In the House appropriations bill for Commerce, Justice and Science that will get preliminary votes today, Progressive Caucus co-chairs Keith Ellison and Raul Grijalva will introduce a “Stop Shoot First Laws” amendment, a direct reaction to the death of Trayvon Martin, whose death and ensuing trial may turn on Florida’s “Stand Your Ground” law.
The full text of the amendment is below:
Page 44, line 6, insert before the semicolon the following: “Provided, That upon a determination by the Attorney General that a State has in effect a law allowing an armed person to confront an unarmed person in public and shoot to kill even if the confrontation could have been safely avoided, the Attorney General shall withhold 20 percent of the amount that would otherwise be allocated to that State under section 505 of the Omnibus Crime Control and Safe Streets Act of 1968 (42 U.S.C. 3755).”
Basically, this would impact Byrne Justice Assistance Grant (JAG) funding, a crime prevention program partnership between states and the Justice Department. Any state with a Stand Your Ground-type law would lose 20% of that JAG funding, under the amendment. This would encourage states to repeal those laws, according to Ellison and Grijalva.
It’s one of the first legislative responses in Congress to the shooting of Martin, whose death prompted nationwide outrage and eventually led to the arrest of neighborhood watch captain George Zimmerman. The Stand Your Ground law in Florida permits individuals licensed to carry a weapon to use deadly force if they perceive an imminent threat to themselves, According to Ellison and Grijalva, 24 states now have these kinds of laws, which have been promoted by the National Rifle Association and groups with influence in state legislatures, like ALEC.
In a statement, Ellison and Grijalva said, “Shoot first laws have already cost too many lives. In Florida alone, deaths due to self-defense have tripled since the law was enacted. Federal money shouldn’t be spent supporting states with laws that endanger their own people. This is no different than withholding transportation funds from states that don’t enforce seatbelt laws.”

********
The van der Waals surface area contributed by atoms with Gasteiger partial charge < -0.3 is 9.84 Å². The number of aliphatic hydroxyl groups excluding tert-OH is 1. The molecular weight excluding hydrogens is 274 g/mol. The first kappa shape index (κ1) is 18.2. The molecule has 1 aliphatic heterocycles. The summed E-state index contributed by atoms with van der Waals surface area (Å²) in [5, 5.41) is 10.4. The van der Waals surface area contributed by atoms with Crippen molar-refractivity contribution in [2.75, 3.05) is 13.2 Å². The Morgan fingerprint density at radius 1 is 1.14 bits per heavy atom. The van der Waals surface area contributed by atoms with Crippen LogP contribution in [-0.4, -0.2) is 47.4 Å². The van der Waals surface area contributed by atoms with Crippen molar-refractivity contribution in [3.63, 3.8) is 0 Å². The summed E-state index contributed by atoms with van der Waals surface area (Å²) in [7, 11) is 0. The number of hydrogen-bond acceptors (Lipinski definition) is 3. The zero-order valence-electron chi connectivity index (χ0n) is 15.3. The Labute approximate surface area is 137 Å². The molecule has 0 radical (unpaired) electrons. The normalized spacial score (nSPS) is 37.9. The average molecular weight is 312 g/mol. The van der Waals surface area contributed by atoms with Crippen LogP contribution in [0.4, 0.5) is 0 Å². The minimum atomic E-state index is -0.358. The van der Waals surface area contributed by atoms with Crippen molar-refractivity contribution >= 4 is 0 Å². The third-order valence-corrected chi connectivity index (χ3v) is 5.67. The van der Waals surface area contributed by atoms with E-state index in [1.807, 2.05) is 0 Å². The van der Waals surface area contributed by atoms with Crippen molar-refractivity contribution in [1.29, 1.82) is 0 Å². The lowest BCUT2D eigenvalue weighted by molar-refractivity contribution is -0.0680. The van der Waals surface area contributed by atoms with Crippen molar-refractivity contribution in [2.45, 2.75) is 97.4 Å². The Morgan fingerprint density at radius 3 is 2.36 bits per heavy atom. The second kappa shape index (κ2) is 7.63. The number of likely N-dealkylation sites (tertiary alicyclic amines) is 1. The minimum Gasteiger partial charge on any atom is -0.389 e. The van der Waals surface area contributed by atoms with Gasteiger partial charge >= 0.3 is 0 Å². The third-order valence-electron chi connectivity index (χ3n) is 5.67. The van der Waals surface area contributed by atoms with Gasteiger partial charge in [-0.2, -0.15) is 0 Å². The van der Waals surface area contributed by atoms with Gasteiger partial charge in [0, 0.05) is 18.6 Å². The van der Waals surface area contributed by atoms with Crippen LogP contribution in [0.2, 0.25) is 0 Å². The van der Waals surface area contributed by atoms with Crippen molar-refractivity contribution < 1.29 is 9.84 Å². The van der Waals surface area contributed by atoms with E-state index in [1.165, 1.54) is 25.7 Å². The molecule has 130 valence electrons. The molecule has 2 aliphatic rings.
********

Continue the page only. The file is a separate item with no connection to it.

Sadly, we don’t have an open amendment process in the House of Representatives, so it’s likely this amendment will never see a vote on the floor of the House. But it is significant that any lawmaker at all is trying to craft a legislative response to the Martin case.
In other amendments to the Commerce, Justice and Science appropriations bill, Rep. Maxine Waters will try to include funding for the Residential Mortgage-Backed Securities (RMBS) working group, the group co-chaired by Eric Schneiderman looking into fraud in the securitization markets by the leading banks during the housing bubble. The President requested $55 million for this purpose in his budget, but it predictably didn’t make its way into the House appropriation. Waters’ amendment would reduce NASA funding (already lowered by the phasing out of the Space Shuttle program) by around the same amount, and transfer that money, according to a Dear Colleague letter, to “help bring justice to defrauded investors, homeowners, and consumers.” Schneiderman told a Congressional Progressive Caucus panel last month, “we don’t have the resources yet,” referring to this $55 million in funds. Without it, it would be difficult to achieve even the minimal staffing earmarked for the working group.